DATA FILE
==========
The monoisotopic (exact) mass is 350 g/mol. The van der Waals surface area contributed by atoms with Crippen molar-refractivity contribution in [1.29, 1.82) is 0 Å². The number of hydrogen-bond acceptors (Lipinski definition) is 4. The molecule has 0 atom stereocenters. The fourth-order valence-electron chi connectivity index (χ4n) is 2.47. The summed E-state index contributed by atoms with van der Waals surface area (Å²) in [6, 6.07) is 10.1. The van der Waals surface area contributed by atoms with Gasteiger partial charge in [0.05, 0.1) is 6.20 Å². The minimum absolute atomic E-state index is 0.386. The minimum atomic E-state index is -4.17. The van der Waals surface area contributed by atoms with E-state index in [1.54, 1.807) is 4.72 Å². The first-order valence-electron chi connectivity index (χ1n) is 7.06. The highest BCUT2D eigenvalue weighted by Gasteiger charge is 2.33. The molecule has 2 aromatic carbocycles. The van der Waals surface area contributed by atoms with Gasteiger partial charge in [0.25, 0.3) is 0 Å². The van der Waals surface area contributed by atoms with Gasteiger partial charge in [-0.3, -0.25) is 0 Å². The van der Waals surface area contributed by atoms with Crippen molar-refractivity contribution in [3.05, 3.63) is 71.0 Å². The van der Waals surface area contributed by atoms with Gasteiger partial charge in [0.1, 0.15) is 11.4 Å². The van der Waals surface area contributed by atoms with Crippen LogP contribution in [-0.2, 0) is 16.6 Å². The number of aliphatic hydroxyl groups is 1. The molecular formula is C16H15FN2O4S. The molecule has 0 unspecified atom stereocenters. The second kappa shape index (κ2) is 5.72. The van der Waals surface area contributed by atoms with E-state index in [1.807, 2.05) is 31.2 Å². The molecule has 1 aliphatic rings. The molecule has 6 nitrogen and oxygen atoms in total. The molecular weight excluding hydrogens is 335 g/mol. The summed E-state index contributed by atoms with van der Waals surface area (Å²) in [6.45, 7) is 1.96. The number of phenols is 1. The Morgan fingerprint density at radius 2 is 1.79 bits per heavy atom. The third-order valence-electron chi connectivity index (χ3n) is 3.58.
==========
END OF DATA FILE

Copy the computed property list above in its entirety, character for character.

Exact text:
The monoisotopic (exact) mass is 350 g/mol. The van der Waals surface area contributed by atoms with Crippen molar-refractivity contribution in [1.29, 1.82) is 0 Å². The number of hydrogen-bond acceptors (Lipinski definition) is 4. The molecule has 0 atom stereocenters. The fourth-order valence-electron chi connectivity index (χ4n) is 2.47. The summed E-state index contributed by atoms with van der Waals surface area (Å²) in [6, 6.07) is 10.1. The van der Waals surface area contributed by atoms with Gasteiger partial charge in [0.05, 0.1) is 6.20 Å². The minimum absolute atomic E-state index is 0.386. The minimum atomic E-state index is -4.17. The van der Waals surface area contributed by atoms with E-state index in [1.54, 1.807) is 4.72 Å². The first-order valence-electron chi connectivity index (χ1n) is 7.06. The highest BCUT2D eigenvalue weighted by Gasteiger charge is 2.33. The molecule has 2 aromatic carbocycles. The van der Waals surface area contributed by atoms with Gasteiger partial charge in [0.25, 0.3) is 0 Å². The van der Waals surface area contributed by atoms with Gasteiger partial charge in [-0.3, -0.25) is 0 Å². The van der Waals surface area contributed by atoms with Crippen molar-refractivity contribution in [3.05, 3.63) is 71.0 Å². The van der Waals surface area contributed by atoms with Gasteiger partial charge in [0.1, 0.15) is 11.4 Å². The van der Waals surface area contributed by atoms with Crippen LogP contribution in [-0.2, 0) is 16.6 Å². The number of aliphatic hydroxyl groups is 1. The molecular formula is C16H15FN2O4S. The molecule has 0 unspecified atom stereocenters. The second kappa shape index (κ2) is 5.72. The van der Waals surface area contributed by atoms with E-state index in [1.807, 2.05) is 31.2 Å². The molecule has 1 aliphatic rings. The molecule has 6 nitrogen and oxygen atoms in total. The molecular weight excluding hydrogens is 335 g/mol. The summed E-state index contributed by atoms with van der Waals surface area (Å²) in [6.45, 7) is 1.96. The number of phenols is 1. The Morgan fingerprint density at radius 2 is 1.79 bits per heavy atom. The third-order valence-electron chi connectivity index (χ3n) is 3.58.